Stories Of The Men And Animals
That Flew With JPS Brown



A cowboys flies when all he needs to do is think that he wants to be in another place and his horse puts him there with no extra effort at all. He flies when his partner on the other side of the herd lets him know that he needs to move to another spot with nothing but a look. He flies when he moves his partner the same way. He flies when he hears the porcupine’s song in the dark of the night. He flies when something he does in his cowboy work is effortless. He flies when he can laugh if he falls off or gets bucked off his horse, or he misses a loop. He flies when he discovers a newborn calf by its smell. He flies when his saddle horse bucks and plays and has a fit of fun. He flies when he cowboys, for that is the nature of people who live with horses and cattle.

Excerpt from ONE GILLETTE, “COWBOYS FLY” by JPS Brown

In the year 1938, Roy Adams, Herb Cunningham and Wirt Bowman were partners with Viv Brown in the ABC Cattle Co. of Nogales. Viv Brown was my Pappy. I was eight years old and the ABCs offered me a wage to cowboy for them. As an advance against my pay, one day after school, Viv took me to Brackers Department Store in Nogales and outfitted me with a hat, boots, canvas trousers, and a work shirt. That Spring, my duty would be to help the ABCs drive steers from the railroad pens in Nogales, Sonora to the Baca Float Ranch on the Arizona side of the border.

The next Saturday, my Granny Maude Sorrells and I returned to our home on the Tucson Road from a double feature movie in Nogales and found my horse Pancho had been returned to his pasture. I’d left him in the remuda of Cabezon Woodell’s cowboys in the Sierra de San Juan of Mexico when my Pappy brought me home from there to put me back in school.

Pancho had grown into much of a horse. My Mom told me that Uncle Buster Sorrells had met the remuda in Nogales, Sonora and hauled him with a supply of hay and grain back to his pasture behind our house. I had not yet worn my new outfit, but I began to ride Pancho every day so he’d be ready for work.

He needed to be calmed down. He had a new way of showing the whites of his eyes when he looked at people, as though anxious about the burden someone might load on him, or some wild thing with horns and hooves that he might have to jump out and overtake.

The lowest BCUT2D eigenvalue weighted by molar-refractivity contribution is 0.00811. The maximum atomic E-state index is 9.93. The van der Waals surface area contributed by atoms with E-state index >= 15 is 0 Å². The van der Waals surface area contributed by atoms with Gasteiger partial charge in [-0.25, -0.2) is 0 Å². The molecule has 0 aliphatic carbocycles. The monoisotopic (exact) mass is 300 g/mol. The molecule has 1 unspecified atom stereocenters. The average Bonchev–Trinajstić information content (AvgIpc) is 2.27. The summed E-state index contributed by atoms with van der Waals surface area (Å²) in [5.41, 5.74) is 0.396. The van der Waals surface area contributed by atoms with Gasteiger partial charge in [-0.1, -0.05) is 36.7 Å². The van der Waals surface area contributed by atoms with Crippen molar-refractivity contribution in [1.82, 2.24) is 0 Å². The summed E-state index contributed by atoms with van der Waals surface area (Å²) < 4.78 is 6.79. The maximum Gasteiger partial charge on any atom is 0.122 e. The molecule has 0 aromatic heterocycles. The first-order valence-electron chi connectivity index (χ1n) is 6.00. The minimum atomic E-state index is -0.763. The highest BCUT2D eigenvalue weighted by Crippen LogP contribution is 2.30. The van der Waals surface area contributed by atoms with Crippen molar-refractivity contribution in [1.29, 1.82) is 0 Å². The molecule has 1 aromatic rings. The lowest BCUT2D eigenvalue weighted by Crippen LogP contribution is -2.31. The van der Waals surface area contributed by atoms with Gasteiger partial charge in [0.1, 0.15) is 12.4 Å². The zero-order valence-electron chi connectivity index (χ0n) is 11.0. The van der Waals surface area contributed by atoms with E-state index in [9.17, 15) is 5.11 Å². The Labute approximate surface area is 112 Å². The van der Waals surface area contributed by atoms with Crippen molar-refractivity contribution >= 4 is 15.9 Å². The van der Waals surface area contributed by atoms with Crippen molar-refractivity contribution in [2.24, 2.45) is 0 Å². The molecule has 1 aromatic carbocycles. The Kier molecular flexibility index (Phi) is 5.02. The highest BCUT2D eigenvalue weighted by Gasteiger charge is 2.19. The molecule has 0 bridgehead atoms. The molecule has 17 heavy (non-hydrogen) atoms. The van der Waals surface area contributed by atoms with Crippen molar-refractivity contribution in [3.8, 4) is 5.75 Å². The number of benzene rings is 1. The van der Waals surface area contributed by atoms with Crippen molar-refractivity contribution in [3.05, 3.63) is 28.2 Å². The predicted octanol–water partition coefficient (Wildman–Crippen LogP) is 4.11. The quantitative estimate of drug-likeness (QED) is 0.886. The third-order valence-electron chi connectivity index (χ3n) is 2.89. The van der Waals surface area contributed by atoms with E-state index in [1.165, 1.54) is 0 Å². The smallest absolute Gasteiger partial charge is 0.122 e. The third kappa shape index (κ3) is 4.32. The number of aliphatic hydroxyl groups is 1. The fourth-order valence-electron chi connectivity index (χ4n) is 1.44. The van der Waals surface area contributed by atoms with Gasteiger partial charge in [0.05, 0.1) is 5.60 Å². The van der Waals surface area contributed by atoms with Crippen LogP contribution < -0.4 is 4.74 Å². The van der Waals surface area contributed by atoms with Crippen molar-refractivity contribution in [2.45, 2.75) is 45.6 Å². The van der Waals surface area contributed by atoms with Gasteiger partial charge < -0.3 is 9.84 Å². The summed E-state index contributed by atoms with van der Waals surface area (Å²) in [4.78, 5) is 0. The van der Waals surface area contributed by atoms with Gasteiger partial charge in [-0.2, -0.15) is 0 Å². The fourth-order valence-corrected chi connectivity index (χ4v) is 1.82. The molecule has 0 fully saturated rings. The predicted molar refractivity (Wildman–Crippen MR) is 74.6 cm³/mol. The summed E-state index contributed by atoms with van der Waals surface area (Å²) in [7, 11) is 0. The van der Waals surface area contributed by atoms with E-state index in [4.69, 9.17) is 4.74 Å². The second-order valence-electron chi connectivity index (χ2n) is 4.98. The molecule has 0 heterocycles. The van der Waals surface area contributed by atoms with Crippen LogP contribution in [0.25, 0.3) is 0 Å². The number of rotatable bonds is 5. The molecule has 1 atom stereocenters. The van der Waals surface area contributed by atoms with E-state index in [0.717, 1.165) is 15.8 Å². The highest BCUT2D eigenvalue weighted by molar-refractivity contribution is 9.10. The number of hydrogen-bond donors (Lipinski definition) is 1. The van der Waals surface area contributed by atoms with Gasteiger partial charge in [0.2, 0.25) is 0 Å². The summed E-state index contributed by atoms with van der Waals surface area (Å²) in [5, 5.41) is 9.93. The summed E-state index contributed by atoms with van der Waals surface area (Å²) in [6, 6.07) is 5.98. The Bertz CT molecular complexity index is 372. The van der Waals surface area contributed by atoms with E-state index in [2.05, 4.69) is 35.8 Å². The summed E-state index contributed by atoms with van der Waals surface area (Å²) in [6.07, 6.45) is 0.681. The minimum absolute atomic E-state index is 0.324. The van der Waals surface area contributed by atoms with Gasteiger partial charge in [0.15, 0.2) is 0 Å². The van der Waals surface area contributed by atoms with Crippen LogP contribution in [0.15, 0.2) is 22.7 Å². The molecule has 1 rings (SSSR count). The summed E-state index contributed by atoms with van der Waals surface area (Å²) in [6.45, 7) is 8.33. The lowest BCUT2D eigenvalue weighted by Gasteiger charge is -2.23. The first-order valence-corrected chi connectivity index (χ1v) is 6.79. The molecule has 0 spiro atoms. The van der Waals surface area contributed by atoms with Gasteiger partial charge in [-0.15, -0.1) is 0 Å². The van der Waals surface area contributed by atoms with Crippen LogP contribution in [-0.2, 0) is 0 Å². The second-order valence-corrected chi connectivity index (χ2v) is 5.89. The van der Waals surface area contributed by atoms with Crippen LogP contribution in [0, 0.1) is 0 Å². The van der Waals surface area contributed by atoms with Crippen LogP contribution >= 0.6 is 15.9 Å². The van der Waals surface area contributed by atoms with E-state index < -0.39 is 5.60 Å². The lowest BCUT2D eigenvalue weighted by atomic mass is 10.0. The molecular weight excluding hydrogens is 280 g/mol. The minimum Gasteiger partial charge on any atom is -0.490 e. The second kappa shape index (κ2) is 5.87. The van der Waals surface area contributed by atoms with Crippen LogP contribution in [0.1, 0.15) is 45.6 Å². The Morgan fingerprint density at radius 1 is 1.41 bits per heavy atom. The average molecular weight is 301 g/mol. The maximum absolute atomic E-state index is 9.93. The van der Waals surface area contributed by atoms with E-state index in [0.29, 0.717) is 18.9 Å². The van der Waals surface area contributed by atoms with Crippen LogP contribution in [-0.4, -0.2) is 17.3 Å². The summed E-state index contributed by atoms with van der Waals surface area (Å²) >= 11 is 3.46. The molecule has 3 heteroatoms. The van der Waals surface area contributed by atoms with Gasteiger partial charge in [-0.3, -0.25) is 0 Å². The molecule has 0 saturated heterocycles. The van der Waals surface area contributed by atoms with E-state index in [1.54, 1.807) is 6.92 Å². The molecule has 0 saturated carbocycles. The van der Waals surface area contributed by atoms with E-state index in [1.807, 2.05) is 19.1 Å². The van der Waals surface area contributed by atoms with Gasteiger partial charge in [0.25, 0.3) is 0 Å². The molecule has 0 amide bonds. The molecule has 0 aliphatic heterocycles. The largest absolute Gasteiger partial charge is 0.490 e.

One day, as I filled his water tub with a hose, we both looked up and saw the heads and horns of a herd come around the Nogales curve on the Tucson Road. Boy, we couldn’t’t let anything like that go by. I bridled Pancho, jumped barefoot on his bare back and rode to the front of my Granny’s house to keep the herd off her lawn and flowerbeds.

Roy Adams and Viv came along in a pickup behind the drags. Felix Johnson, Manuel Valenzuela, Uncle Buster, my cousin Grover Kane, Bud Parker and George Kimbrough made up the horseback crew that drove the herd of 1,800 Mexican steers.

After the herd passed Granny’s house, I rode in behind the drags. Viv and Roy stopped the pickup in the shade of an Alamo tree and called me and Felix for lunch.

“Where you been, boy?” Viv asked and feigned an abrupt and unsmiling way. He always knew where I could be found. He asked the question because anybody could see I was in heaven right then and he should have come for me and Pancho before the drive began.

“I been waiting,” I said.

He pointed to a pile of bread, crackers, jam, cheese, sardines and Vienna sausage and said, “Better have lunch, now.”

I jumped down and took an open can of tomatoes, a spoon, some soda crackers, and squatted underneath Pancho to eat. Canned tomatoes could be meat and drink to me, anytime. Pancho stood over me, dozed, switched his tail, breathed on the top of my head, and poked me on the back of the neck with his whiskers.

I knew a craving or two. I loved canned tomatoes, but did not crave them. I loved my Godmother’s pan de huevo, a sweet roll, with cafe con leche, coffee and hot milk with plenty of sugar, but they did not stretch the cords of my being to satisfy a craving. However, I absolutely craved to cowboy on Pancho with Viv Brown and did not even think of meat or drink when I could do that.

On that drive to the Baca Float, I rode in the drags beside Felix Johnson. Felix was cranky. He’d been with the herd since it was driven off the mountain from Cabezon Woodell’s camp at La Morita in the Sierra de San Juan. After the herd was cut and culled, the steers and remuda had been paid for by the ABCs, loaded on the train in Magdalena and hauled to Nogales. Felix hired on with the new owners and rode the caboose to the Nogales, Sonora Embarcadero pens. He was cranky, because his pocket was full of money and he needed a clean, new outfit to wear, especially a new hat. The old hat he wore out of Mexico had been soaked clear through many times by rain, snowed on, scraped off his head in the brush, messed on, and trampled in the cattle cars. He wanted to look good again and his number one requirement for that was a new hat, a deep bath, and a change of brand clean clothes.


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